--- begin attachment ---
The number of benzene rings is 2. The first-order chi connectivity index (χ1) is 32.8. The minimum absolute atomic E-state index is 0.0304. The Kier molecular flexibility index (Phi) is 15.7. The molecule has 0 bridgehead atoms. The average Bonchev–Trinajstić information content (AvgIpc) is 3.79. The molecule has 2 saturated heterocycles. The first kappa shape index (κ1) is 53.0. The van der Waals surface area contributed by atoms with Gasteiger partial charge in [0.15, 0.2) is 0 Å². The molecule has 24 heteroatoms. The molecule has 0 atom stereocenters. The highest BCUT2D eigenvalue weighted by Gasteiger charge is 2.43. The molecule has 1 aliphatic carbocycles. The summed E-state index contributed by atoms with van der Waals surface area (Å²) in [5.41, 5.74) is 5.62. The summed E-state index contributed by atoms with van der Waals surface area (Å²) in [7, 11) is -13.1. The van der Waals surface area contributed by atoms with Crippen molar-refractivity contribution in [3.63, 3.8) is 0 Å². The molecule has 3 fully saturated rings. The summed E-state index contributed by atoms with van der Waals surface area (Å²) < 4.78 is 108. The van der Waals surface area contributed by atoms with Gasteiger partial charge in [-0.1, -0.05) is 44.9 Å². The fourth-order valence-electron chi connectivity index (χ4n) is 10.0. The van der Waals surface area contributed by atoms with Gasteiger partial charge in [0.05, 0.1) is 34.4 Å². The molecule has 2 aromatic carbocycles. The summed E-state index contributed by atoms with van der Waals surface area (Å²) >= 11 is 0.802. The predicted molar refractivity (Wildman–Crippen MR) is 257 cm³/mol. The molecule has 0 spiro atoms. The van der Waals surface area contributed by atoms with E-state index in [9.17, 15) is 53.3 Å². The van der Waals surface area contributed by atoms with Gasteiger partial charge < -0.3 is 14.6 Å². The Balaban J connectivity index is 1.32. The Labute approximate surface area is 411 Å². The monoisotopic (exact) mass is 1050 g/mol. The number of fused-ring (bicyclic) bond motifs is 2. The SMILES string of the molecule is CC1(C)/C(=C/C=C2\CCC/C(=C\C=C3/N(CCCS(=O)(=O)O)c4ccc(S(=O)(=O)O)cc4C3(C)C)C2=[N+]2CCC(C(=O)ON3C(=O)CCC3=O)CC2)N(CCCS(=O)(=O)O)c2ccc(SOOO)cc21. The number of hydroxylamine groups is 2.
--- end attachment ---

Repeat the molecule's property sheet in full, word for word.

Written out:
The number of benzene rings is 2. The first-order chi connectivity index (χ1) is 32.8. The minimum absolute atomic E-state index is 0.0304. The Kier molecular flexibility index (Phi) is 15.7. The molecule has 0 bridgehead atoms. The average Bonchev–Trinajstić information content (AvgIpc) is 3.79. The molecule has 2 saturated heterocycles. The first kappa shape index (κ1) is 53.0. The van der Waals surface area contributed by atoms with Gasteiger partial charge in [0.15, 0.2) is 0 Å². The molecule has 24 heteroatoms. The molecule has 0 atom stereocenters. The highest BCUT2D eigenvalue weighted by Gasteiger charge is 2.43. The molecule has 1 aliphatic carbocycles. The summed E-state index contributed by atoms with van der Waals surface area (Å²) in [5.41, 5.74) is 5.62. The summed E-state index contributed by atoms with van der Waals surface area (Å²) in [7, 11) is -13.1. The van der Waals surface area contributed by atoms with Crippen molar-refractivity contribution in [3.63, 3.8) is 0 Å². The molecule has 3 fully saturated rings. The summed E-state index contributed by atoms with van der Waals surface area (Å²) < 4.78 is 108. The van der Waals surface area contributed by atoms with Gasteiger partial charge in [-0.1, -0.05) is 44.9 Å². The fourth-order valence-electron chi connectivity index (χ4n) is 10.0. The van der Waals surface area contributed by atoms with Gasteiger partial charge in [0.05, 0.1) is 34.4 Å². The molecule has 2 aromatic carbocycles. The summed E-state index contributed by atoms with van der Waals surface area (Å²) >= 11 is 0.802. The predicted molar refractivity (Wildman–Crippen MR) is 257 cm³/mol. The molecule has 0 spiro atoms. The van der Waals surface area contributed by atoms with E-state index in [9.17, 15) is 53.3 Å². The van der Waals surface area contributed by atoms with Gasteiger partial charge < -0.3 is 14.6 Å². The Balaban J connectivity index is 1.32. The Labute approximate surface area is 411 Å². The monoisotopic (exact) mass is 1050 g/mol. The number of fused-ring (bicyclic) bond motifs is 2. The SMILES string of the molecule is CC1(C)/C(=C/C=C2\CCC/C(=C\C=C3/N(CCCS(=O)(=O)O)c4ccc(S(=O)(=O)O)cc4C3(C)C)C2=[N+]2CCC(C(=O)ON3C(=O)CCC3=O)CC2)N(CCCS(=O)(=O)O)c2ccc(SOOO)cc21. The number of hydroxylamine groups is 2.